Lately, I’ve been reading Cooked, book turned Netflix series, in which author Michael Pollan writes about the four natural elements: fire, water, air, and earth. He explains each element in their relationship to cooking and food very intricately and simultaneously finds a way to seamlessly weave them together to fit a colorful and elaborate food history mosaic.

In his water section, he explains how we have our five taste senses— sour, sweet, salty, bitter, and umami. He claims that most tastes are innate. We are hardwired to know when we taste something sour or sweet or salty or bitter, but umami is something that we have to obtain through eating different foods that offer this taste. He then goes on to say that different foods appeal to different taste buds and we can judge whether a particular dish is good based on how we remember it tasting like.

There is a Korean dish called yukgaejang, 육개장, which is also featured in the second season of Master of None when Aziz’s Asian friend’s dad’s Korean lady friend (one of them) made it for him (the Asian dad). It’s a stew made from simmered beef, chili oil, vegetables (taro roots, cabbage, onion), and sweet potato noodles. Served with a bowl of plain white rice and kimchi, this soup/stew is best when eaten right away.

When I was little, I would visit Korea every summer and stay at my aunt’s apartment where she had two kids. Both she and her husband worked, so they were unable to stay home and look after their two kids (aka my younger cousins). We lived on the 11th floor. On the 18th floor lived their babysitter who looked after them when school ended and cooked dinner for them and made sure they did their homework. And when I came during the summers, I went through this same regiment. The lady, despite being a horrible person, made great food—one of which was yukgaejang.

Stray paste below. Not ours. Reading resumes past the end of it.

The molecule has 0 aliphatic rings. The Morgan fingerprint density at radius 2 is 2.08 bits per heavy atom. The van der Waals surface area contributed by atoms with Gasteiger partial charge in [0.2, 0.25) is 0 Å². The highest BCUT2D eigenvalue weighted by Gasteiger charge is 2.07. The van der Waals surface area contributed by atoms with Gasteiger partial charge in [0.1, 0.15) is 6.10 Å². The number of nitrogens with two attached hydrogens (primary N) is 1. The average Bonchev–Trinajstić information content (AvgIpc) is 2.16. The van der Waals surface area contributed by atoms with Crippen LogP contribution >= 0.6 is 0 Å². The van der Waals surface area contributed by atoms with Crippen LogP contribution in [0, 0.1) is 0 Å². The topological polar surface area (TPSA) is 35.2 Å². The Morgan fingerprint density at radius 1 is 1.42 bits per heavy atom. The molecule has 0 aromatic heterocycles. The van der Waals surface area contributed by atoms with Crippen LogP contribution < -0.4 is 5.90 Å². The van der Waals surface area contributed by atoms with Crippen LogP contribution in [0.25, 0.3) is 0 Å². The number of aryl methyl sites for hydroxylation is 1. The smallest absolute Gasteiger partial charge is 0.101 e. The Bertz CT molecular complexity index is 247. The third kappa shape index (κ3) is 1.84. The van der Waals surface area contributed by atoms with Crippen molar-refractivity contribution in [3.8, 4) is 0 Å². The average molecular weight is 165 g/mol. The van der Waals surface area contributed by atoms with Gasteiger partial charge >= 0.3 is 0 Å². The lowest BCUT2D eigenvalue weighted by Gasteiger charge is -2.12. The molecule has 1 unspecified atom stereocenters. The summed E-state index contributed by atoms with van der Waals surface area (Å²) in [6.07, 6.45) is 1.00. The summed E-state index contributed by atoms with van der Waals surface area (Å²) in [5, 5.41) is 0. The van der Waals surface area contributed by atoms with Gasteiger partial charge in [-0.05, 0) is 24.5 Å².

This was the first place I’ve ever had it. Salty, spicy, meaty—it’s a very umami packed dish. Since then, I’ve tried to find restaurants that could emulate her version of yukgaejang. Every stew I eat now, I compare it to hers. Every yukgaejang has become a metaphor; “this one is more like a tomato stew, it’s too thick” or “this tastes more like an ocean of salt with a bit of spiciness.” I’ve only eaten yukgaejang once at her house, but it was so good and honestly life-changing that I remember the exact taste and experience I had when I ate it.

I must have eaten over 20 dishes at her house, but this is the only one I remember. And it’s the only dish I continue to reminisce about. This was over 10 years ago, but the memory of my eating it is so vivid. I remember slurping down the noodles and asking for a second bowl of rice, something I never did as I had trouble eating when I was little.

Looking back, maybe it was one of the gate-way foods that has led me to love eating. Once you eat something that is truly delicious, it’s hard to find an equally great yukgaejang that is even comparable to that one.


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